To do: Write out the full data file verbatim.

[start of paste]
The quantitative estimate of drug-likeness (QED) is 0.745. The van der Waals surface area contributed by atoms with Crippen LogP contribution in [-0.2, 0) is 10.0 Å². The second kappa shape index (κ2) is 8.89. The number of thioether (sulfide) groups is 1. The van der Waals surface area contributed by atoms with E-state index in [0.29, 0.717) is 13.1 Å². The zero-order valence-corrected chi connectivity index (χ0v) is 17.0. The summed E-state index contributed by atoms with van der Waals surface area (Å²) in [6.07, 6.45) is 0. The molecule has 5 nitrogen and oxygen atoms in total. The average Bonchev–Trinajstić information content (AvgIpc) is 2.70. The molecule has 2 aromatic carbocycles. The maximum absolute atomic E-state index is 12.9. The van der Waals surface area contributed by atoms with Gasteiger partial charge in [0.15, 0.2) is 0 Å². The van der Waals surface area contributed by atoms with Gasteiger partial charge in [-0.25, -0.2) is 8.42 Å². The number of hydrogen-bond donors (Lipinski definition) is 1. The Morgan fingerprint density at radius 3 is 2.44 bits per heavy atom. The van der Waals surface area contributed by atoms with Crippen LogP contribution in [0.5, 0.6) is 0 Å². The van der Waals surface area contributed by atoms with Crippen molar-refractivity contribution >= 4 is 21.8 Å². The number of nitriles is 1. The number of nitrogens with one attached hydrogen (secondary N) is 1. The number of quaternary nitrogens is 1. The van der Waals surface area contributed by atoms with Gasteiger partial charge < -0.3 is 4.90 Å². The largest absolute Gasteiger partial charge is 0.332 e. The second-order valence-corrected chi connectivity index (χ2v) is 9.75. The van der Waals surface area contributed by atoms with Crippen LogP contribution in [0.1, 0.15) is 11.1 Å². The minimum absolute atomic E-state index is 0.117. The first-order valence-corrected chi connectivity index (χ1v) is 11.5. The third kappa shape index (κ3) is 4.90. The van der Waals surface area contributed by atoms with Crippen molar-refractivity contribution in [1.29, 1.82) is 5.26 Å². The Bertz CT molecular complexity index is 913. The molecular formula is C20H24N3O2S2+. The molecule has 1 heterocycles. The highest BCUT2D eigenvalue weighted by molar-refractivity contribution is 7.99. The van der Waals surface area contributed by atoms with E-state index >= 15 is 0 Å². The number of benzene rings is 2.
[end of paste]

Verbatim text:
The quantitative estimate of drug-likeness (QED) is 0.745. The van der Waals surface area contributed by atoms with Crippen LogP contribution in [-0.2, 0) is 10.0 Å². The second kappa shape index (κ2) is 8.89. The number of thioether (sulfide) groups is 1. The van der Waals surface area contributed by atoms with E-state index in [0.29, 0.717) is 13.1 Å². The zero-order valence-corrected chi connectivity index (χ0v) is 17.0. The summed E-state index contributed by atoms with van der Waals surface area (Å²) in [6.07, 6.45) is 0. The molecule has 5 nitrogen and oxygen atoms in total. The average Bonchev–Trinajstić information content (AvgIpc) is 2.70. The molecule has 2 aromatic carbocycles. The maximum absolute atomic E-state index is 12.9. The van der Waals surface area contributed by atoms with Gasteiger partial charge in [0.15, 0.2) is 0 Å². The van der Waals surface area contributed by atoms with Gasteiger partial charge in [-0.25, -0.2) is 8.42 Å². The number of hydrogen-bond donors (Lipinski definition) is 1. The Morgan fingerprint density at radius 3 is 2.44 bits per heavy atom. The van der Waals surface area contributed by atoms with Crippen LogP contribution in [0.5, 0.6) is 0 Å². The van der Waals surface area contributed by atoms with Crippen molar-refractivity contribution >= 4 is 21.8 Å². The number of nitriles is 1. The number of nitrogens with one attached hydrogen (secondary N) is 1. The number of quaternary nitrogens is 1. The van der Waals surface area contributed by atoms with Gasteiger partial charge < -0.3 is 4.90 Å². The largest absolute Gasteiger partial charge is 0.332 e. The second-order valence-corrected chi connectivity index (χ2v) is 9.75. The van der Waals surface area contributed by atoms with Crippen LogP contribution in [0.1, 0.15) is 11.1 Å². The minimum absolute atomic E-state index is 0.117. The first-order valence-corrected chi connectivity index (χ1v) is 11.5. The third kappa shape index (κ3) is 4.90. The van der Waals surface area contributed by atoms with Crippen molar-refractivity contribution in [1.29, 1.82) is 5.26 Å². The Bertz CT molecular complexity index is 913. The molecular formula is C20H24N3O2S2+. The molecule has 1 heterocycles. The highest BCUT2D eigenvalue weighted by molar-refractivity contribution is 7.99. The van der Waals surface area contributed by atoms with E-state index >= 15 is 0 Å². The number of benzene rings is 2.